Most, if not all, Chinese tai chow (literally, ‘big fry’, referring to dishes cooked in woks over roaring fire) restaurants in Ipoh seem to be battling to make the best kon chin har – large prawns pan-fried in soy sauce. And if you’re lucky, you may get the big-headed freshwater variety from Tanjung Tualang. The dish is simple but the salty-sweet umami flavours permeate all the way to the crunchy shells. Eaten with steamed white rice, the satisfaction is off the charts.

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Pusing Public Seafood Restaurant Sdn Bhd (better known as the Mun Choong in town) 57-65, Jalan Horley, Kampung Jawa | Tel: +605 253 3428 | Opens: 12PM – 2.30PM and 6PM – 10PM daily Also available at most Chinese tai chow restaurants in Ipoh

5. Liew fun

Liew fun (Pic credit:

Fun and liew are Cantonese words for noodles and yong tau foo (vegetables stuffed with minced meat, then steamed or deep-fried), respectively. In Ipoh food speak, they are inseparable and invariably served as one dish. This is how you do it Ipoh-style: Pick your favourite pieces of liew from the spread, choose a noodle of your liking, and specify how want it to be cooked. You can have the noodles kon loe (blanched and tossed with soya sauce and oil), or in some kind of soup (clear broth, curry or laksa). It’s usually eaten at breakfast.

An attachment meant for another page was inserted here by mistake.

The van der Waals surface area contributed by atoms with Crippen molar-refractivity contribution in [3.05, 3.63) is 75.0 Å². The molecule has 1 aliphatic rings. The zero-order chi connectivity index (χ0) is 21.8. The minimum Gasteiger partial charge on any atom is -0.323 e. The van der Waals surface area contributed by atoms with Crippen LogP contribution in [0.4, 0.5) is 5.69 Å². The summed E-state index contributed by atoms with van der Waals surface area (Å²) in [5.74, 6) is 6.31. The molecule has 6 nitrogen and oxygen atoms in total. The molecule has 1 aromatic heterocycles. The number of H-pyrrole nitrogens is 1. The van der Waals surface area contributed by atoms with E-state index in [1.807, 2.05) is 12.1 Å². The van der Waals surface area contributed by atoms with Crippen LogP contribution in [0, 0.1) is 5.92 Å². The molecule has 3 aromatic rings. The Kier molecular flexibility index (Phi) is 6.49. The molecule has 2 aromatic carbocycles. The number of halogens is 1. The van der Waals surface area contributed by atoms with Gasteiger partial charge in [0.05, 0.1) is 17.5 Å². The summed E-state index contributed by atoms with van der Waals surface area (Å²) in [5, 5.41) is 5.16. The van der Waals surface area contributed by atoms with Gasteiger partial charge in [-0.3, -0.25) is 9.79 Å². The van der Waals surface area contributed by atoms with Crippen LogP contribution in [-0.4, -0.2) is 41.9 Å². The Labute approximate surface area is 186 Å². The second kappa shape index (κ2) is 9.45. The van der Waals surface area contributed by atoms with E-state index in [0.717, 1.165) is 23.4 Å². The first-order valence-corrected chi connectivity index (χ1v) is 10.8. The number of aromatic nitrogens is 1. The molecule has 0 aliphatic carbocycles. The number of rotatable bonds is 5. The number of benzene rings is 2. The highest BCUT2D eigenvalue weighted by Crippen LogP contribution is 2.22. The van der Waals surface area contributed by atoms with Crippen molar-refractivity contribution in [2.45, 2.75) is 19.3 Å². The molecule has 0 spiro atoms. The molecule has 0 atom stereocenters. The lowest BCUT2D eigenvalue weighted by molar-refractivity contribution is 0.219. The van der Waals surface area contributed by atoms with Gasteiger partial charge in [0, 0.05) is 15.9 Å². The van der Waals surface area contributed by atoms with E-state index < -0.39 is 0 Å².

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Judging by the thousands of such stalls in Chinese coffee shops, Ipoh-ites clearly have a love affair with liew fun, so it’s impossible to pick a “best of”. Everyone has their favourite.

6. Sar kot liew

Sar kot liew (Pic credit:

One particular variant of liew that is rarely found outside of Ipoh is the sar kot liew. Coarsely chopped sar kot (turnip or yambean or jicama) is mixed with seasoned fish paste, then wrapped in a large sheet of foo pei (beancurd skin), sliced into discs, and deep fried until golden brown and crispy.

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I know a few hardcore sar kot liew fans who ta pau (take away) hundreds of pieces back to Kuala Lumpur from Kedai Makanan dan Minuman Desa Rishah 3 Persiaran Desa Rishah 1, Taman Desa Rishah | Tel: +605 281 0668 | Opens: Tuesdays – Sundays, 9AM – 3PM Ngan Woh Coffee Shop 552-C Lorong Bercham 5, Kampung Bercham | Tel: +6012 512 2090